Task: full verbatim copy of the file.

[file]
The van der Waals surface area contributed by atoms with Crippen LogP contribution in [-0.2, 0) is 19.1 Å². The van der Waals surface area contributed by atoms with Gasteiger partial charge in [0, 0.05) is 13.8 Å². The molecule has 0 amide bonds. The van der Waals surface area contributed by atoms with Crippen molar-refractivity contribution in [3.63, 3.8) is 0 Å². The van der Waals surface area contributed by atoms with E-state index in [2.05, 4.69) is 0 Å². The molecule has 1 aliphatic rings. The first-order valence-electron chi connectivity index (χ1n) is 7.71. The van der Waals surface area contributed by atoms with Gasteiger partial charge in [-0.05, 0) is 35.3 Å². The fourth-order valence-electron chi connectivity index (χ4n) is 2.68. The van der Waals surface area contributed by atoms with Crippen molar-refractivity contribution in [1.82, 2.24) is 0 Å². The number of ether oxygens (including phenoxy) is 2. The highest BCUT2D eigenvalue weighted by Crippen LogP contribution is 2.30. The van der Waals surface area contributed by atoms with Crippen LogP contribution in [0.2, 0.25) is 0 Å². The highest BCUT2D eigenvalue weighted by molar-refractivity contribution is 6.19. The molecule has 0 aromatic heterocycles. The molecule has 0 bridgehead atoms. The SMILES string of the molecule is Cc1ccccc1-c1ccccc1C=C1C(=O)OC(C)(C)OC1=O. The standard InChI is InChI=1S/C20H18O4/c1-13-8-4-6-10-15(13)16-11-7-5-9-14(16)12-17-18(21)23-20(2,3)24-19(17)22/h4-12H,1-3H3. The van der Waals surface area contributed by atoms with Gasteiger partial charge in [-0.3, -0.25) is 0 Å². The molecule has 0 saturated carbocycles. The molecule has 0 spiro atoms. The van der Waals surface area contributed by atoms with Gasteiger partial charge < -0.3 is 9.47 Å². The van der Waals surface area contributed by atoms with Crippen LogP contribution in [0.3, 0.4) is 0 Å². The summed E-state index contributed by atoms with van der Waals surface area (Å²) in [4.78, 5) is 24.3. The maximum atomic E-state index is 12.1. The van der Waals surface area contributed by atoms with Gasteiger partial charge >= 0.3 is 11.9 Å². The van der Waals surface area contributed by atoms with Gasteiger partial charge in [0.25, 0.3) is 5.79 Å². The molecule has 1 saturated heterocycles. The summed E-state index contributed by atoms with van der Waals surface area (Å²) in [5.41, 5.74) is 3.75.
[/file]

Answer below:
The van der Waals surface area contributed by atoms with Crippen LogP contribution in [-0.2, 0) is 19.1 Å². The van der Waals surface area contributed by atoms with Gasteiger partial charge in [0, 0.05) is 13.8 Å². The molecule has 0 amide bonds. The van der Waals surface area contributed by atoms with Crippen molar-refractivity contribution in [3.63, 3.8) is 0 Å². The van der Waals surface area contributed by atoms with E-state index in [2.05, 4.69) is 0 Å². The molecule has 1 aliphatic rings. The first-order valence-electron chi connectivity index (χ1n) is 7.71. The van der Waals surface area contributed by atoms with Gasteiger partial charge in [-0.05, 0) is 35.3 Å². The fourth-order valence-electron chi connectivity index (χ4n) is 2.68. The van der Waals surface area contributed by atoms with Crippen molar-refractivity contribution in [1.82, 2.24) is 0 Å². The number of ether oxygens (including phenoxy) is 2. The highest BCUT2D eigenvalue weighted by Crippen LogP contribution is 2.30. The van der Waals surface area contributed by atoms with Crippen LogP contribution in [0.2, 0.25) is 0 Å². The highest BCUT2D eigenvalue weighted by molar-refractivity contribution is 6.19. The molecule has 0 aromatic heterocycles. The molecule has 0 bridgehead atoms. The SMILES string of the molecule is Cc1ccccc1-c1ccccc1C=C1C(=O)OC(C)(C)OC1=O. The standard InChI is InChI=1S/C20H18O4/c1-13-8-4-6-10-15(13)16-11-7-5-9-14(16)12-17-18(21)23-20(2,3)24-19(17)22/h4-12H,1-3H3. The van der Waals surface area contributed by atoms with Gasteiger partial charge in [-0.3, -0.25) is 0 Å². The molecule has 0 saturated carbocycles. The molecule has 0 spiro atoms. The van der Waals surface area contributed by atoms with Gasteiger partial charge < -0.3 is 9.47 Å². The van der Waals surface area contributed by atoms with Crippen LogP contribution in [0.3, 0.4) is 0 Å². The summed E-state index contributed by atoms with van der Waals surface area (Å²) in [4.78, 5) is 24.3. The maximum atomic E-state index is 12.1. The van der Waals surface area contributed by atoms with Gasteiger partial charge >= 0.3 is 11.9 Å². The van der Waals surface area contributed by atoms with Gasteiger partial charge in [0.25, 0.3) is 5.79 Å². The molecule has 1 saturated heterocycles. The summed E-state index contributed by atoms with van der Waals surface area (Å²) in [5.41, 5.74) is 3.75.